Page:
I used a belt sander to correct any uneven areas. The dome ring top and inside received two coats of black paint, and the dome ring bottom was treated with two coats of oil based wood sealer followed by three coats of clear polyurethane (below left photo). To layout the arch placement, I began by marking a diameter that ran between the two central arches. To get the diameter exactly through the ring center, I marked the starting point and then wrapped a large tape measure around the dome circumference. I placed marks every 1/4 of the circumference. A nylon string was streatched across the diameter running between the central arches. I placed a tape measure across the peripheral arches perpendicular to the central arches . The tape measure and the string intersected at their respective middle points (below right photo). I next marked the positions for the two central arches (50 cm to either side of the diameter between the central arches). I calculated the circle arc length on each side of the central arches and divided this by 10, giving the distance between each peripheral arch. I marked each peripheral arch placement along the circumference and then streached a string between each pair of opposite peripheral arches; this gave the proper angle to make the peripheral arches intersect above the dome ring center.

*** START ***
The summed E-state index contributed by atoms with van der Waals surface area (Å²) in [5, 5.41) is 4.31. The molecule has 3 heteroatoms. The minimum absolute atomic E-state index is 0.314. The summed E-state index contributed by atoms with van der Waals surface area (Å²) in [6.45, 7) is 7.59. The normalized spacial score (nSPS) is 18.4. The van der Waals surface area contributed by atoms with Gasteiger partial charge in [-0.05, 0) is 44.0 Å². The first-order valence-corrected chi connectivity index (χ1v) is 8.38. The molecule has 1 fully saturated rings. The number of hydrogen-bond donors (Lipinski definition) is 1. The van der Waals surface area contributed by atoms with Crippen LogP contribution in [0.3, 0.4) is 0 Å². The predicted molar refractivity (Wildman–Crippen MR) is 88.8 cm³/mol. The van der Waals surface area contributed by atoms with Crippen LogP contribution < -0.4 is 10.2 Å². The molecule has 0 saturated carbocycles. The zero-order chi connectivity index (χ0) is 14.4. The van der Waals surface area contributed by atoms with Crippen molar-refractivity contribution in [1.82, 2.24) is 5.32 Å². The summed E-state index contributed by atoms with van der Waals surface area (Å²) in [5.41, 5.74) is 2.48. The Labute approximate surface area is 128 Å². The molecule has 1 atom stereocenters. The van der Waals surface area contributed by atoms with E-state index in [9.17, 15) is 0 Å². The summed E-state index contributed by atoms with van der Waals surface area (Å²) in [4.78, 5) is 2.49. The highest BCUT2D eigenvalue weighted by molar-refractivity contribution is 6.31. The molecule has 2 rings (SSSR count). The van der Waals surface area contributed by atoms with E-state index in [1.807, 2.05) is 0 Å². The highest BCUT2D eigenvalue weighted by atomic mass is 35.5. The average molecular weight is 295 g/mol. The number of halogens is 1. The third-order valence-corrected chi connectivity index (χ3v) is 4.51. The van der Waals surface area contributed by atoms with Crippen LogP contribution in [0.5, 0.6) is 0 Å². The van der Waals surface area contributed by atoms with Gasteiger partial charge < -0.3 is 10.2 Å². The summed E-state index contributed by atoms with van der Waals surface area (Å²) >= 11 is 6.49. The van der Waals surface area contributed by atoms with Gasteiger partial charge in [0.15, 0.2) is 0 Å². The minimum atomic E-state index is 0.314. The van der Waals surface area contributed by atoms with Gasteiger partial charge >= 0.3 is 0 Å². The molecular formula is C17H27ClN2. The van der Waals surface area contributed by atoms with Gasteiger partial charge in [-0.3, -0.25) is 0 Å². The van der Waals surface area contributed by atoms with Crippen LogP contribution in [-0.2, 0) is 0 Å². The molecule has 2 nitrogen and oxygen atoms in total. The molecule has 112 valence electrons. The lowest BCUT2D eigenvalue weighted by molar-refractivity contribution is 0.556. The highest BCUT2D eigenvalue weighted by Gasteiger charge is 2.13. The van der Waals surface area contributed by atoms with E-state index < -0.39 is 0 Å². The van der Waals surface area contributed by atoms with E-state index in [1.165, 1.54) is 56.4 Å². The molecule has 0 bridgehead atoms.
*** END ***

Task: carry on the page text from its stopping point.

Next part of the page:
Bent Wood Laminate Arches

The dome frame supports the arches and sheet materials that clad the outer dome surface. Most traditional  birdcage type designs use plywood arches, identical to those used for the dome ring arches (3 layers and 2 layers thick for the central and peripheral arches, respectively).  I wanted to try a different construction by bending thin wood strips around a frame and laminating them together to arches. The goal was to produce a very strong arch that was thinner and lighter than a traditional birdcage type plywood arch.